Megan, I too am from Oil City, as were my ancestors . I’m so grateful for this wonderful nostalgic” piece on the City we love so much. I’ve been away for 50 years, but Oil City will always be “home”. I store many extraordinary memories (,too many to mention in this short space) in my heart, among which is the bank building. The sound of the money transactions, the smells, and many of the things shown on the program such as the scales and the long gone brass tellers cage. Last night was a lovely walk down memory lane. Thanks

  3. Kymm Beaver
    Virginia Beach, VA
    September 13, 2012, 6:43 pm

    Nice to the town on TV but sad to see the condition of the bank and the other buildings that used to be busy businesses. I remember the bank, my grandfather used to work there before he passed away in 1972.

    The opening scene of the show looks very familiar, wish I knew where it was shot.

  4. jessica pearce
    September 14, 2012, 10:22 am

    lived in yougnstown,ohio for 30 years and going up to oil city,pa was something we did every fall..the drive is absolutely gorg! this episode made me miss home..and as for that reznor heater,my brother in law is one of the engineers there 🙂

  5. Gail Bentzinger
    September 14, 2012, 2:49 pm

    The owners are so reluctant to sell, why do they call in the first place? Will they, or their children, ever use half the stuff they want to hold on to? I’d much rather have the cash.!

  6. George
    Central New Jersey
    September 14, 2012, 11:02 pm

    Sad to see people like this buy pieces of history that should be kept in Oil City. That bank building would be a great place to renevate for some kind of business. I have been looking for a small two or three story brick building to use for an Art Gallery, Photo Studio, and Graphic Arts Business but they are hard to find since I live in New Jersey and most old factory buildings like that have been domolished or renevated into expensive office space…

  7. Gretchen Bish
    Pace FL
    September 16, 2012, 2:05 pm

    My husband is from the “OC” and most of his family is still there. He joined the USN in 86 because of the economy and it is sad to see the poverty that exists in this once boom town! If a developer would bring in some industry to the hard working people of PA–not overseas- these small towns would thrive again. I have been going to the OC since 89–and it is depressing- but the people are kind and the “salt of the earth.” I find it hard to believe people grow up there and stay there–but it is pretty country! Thanks for the trip down memory lane!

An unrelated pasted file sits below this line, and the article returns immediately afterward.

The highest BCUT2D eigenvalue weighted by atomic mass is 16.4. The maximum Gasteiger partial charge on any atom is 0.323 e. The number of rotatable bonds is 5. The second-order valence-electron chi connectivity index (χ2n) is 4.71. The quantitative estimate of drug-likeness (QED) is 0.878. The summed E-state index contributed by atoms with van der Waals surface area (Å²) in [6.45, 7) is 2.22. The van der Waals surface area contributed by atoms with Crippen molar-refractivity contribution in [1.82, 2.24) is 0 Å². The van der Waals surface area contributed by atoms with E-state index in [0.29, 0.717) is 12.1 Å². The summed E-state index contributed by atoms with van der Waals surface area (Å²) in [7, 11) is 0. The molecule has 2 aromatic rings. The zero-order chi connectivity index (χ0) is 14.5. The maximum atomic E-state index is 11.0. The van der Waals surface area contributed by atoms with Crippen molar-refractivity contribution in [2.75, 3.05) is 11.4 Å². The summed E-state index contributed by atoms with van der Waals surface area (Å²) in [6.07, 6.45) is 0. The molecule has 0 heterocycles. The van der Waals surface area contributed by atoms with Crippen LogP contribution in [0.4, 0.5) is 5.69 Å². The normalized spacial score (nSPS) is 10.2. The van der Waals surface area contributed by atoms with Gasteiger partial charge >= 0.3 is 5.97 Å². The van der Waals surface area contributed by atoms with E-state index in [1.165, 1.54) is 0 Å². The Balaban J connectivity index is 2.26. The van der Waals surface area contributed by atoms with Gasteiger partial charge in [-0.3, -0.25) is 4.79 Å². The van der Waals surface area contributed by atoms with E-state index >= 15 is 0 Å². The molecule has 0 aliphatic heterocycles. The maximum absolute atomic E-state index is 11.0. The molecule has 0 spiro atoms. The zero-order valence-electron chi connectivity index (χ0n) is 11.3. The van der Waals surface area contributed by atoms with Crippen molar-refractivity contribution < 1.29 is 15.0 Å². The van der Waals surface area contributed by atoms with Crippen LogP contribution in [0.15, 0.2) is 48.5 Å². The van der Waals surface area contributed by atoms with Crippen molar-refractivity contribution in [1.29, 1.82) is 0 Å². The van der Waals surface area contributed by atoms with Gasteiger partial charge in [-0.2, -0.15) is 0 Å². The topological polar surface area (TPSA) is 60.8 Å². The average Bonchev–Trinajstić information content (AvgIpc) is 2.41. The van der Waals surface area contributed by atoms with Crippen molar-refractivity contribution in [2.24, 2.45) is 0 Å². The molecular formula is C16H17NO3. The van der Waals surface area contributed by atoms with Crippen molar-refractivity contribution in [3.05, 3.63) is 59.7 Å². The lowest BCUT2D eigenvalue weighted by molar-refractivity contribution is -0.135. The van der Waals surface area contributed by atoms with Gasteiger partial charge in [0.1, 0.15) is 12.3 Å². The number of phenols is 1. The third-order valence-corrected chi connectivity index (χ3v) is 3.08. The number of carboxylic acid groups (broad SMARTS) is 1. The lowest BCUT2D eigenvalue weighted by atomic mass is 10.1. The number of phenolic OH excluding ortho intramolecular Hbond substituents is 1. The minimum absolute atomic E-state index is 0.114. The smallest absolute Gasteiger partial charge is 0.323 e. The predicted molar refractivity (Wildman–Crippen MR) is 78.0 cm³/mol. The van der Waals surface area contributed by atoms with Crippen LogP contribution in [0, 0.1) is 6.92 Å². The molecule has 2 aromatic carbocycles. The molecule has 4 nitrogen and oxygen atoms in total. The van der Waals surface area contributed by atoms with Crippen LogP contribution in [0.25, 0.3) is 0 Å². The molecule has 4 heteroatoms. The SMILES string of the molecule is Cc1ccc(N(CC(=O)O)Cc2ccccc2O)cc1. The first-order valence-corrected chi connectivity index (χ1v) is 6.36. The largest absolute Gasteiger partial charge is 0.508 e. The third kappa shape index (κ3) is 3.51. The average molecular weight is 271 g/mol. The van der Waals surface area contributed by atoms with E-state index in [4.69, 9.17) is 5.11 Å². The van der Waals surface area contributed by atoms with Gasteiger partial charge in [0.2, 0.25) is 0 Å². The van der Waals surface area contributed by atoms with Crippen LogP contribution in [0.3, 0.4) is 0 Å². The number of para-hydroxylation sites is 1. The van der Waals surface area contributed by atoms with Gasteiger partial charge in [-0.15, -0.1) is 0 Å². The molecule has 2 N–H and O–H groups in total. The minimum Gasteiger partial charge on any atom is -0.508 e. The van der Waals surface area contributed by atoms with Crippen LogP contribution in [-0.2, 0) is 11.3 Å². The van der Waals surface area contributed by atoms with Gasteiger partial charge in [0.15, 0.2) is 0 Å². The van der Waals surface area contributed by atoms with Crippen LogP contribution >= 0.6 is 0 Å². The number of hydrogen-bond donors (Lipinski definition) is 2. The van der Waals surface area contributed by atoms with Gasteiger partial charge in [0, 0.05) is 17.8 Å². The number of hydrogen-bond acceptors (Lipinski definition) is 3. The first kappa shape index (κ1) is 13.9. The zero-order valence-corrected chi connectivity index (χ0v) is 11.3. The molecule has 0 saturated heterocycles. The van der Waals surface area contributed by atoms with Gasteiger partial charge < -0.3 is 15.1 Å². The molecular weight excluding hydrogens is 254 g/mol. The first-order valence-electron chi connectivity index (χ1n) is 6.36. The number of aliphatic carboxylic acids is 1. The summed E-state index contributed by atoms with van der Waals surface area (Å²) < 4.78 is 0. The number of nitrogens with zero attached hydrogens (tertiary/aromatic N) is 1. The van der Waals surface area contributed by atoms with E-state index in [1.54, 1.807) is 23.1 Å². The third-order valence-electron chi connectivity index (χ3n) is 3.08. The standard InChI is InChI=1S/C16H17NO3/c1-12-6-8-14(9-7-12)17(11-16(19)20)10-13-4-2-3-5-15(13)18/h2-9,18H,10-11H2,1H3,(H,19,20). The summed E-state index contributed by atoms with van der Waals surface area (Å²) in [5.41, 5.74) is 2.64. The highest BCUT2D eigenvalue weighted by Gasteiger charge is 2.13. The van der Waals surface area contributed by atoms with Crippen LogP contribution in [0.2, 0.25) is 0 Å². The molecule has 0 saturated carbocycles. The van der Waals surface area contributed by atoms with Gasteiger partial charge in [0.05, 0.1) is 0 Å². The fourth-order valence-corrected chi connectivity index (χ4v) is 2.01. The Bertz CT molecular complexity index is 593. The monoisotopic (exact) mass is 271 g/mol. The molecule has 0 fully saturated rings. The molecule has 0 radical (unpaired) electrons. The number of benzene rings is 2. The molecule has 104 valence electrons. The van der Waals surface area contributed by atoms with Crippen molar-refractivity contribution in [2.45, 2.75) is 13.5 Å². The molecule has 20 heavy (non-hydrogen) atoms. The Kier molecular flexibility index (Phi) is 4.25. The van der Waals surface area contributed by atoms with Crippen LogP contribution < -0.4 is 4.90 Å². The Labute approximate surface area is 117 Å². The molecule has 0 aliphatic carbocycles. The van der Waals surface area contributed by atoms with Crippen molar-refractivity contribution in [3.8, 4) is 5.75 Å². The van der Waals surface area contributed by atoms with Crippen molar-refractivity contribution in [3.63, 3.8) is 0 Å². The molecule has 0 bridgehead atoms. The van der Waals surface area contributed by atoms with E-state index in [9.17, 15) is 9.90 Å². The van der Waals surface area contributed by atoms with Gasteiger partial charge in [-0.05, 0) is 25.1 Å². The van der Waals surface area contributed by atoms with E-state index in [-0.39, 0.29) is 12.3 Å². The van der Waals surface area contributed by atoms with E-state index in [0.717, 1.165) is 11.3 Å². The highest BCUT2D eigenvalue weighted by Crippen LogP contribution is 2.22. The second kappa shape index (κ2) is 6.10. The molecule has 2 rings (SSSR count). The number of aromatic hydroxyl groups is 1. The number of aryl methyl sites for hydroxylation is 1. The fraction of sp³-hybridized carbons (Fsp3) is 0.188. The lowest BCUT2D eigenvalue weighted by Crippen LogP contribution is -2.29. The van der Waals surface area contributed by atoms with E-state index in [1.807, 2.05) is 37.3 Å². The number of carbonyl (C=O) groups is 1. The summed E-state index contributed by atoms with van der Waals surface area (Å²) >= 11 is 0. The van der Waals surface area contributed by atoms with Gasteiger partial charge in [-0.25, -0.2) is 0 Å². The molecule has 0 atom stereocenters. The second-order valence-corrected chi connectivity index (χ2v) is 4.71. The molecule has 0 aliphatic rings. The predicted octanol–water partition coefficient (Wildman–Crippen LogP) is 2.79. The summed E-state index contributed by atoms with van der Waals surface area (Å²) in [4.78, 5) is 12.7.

8. Dan Nester
    Albuquerque, NM
    September 22, 2012, 8:42 pm

    I lived in OC 1956-1960. My first after-school job was in an office that was one of several that occupied the top florr of the OC National Bank Building. It was the Pennsylvania Grade Crude Oil Association, an organization that existed to protect the use of the label “Pennsylvania Grade” to true oil deposits and the use of the attribute by only registered PA-grade oil workers and firms. My friend, Lou Adelson, went to Titusville for the first day cover issue of the stamp and cancellation that celebrated 100 years of the first drilled well. We bought stamps and envelopes from the Tituville Post Officeand went to a nearby hotel (the Drake, I suppose) where we stamped all of the envelopes while watching Dave Garroway broadcasting the Today show from the well site. We completed many hundreds, for the PA-Grade Crude Oil Assoc. members and promotional sets, and then lugged them all back to the Post Office for the official first-day-issue cancellation.I still have my envelope and additional stamps.

  9. Sandy Hawks Lange
    Decatur, Ga
    October 30, 2012, 9:57 am

    Watching the NatGeo special brought back so many memories and a bank official by the name of Carl Carey use to lift me up on that wonderful Toledo scale and I remember going to the Thrift Drugstore which was across the street from the bank and drinking rootbeer floats and eating fries I celebrated my 50th h.s class reunion in OIl City this past summer and I always love the feeling of going home. Oil City was a great place to grow up and I have so many happy memories.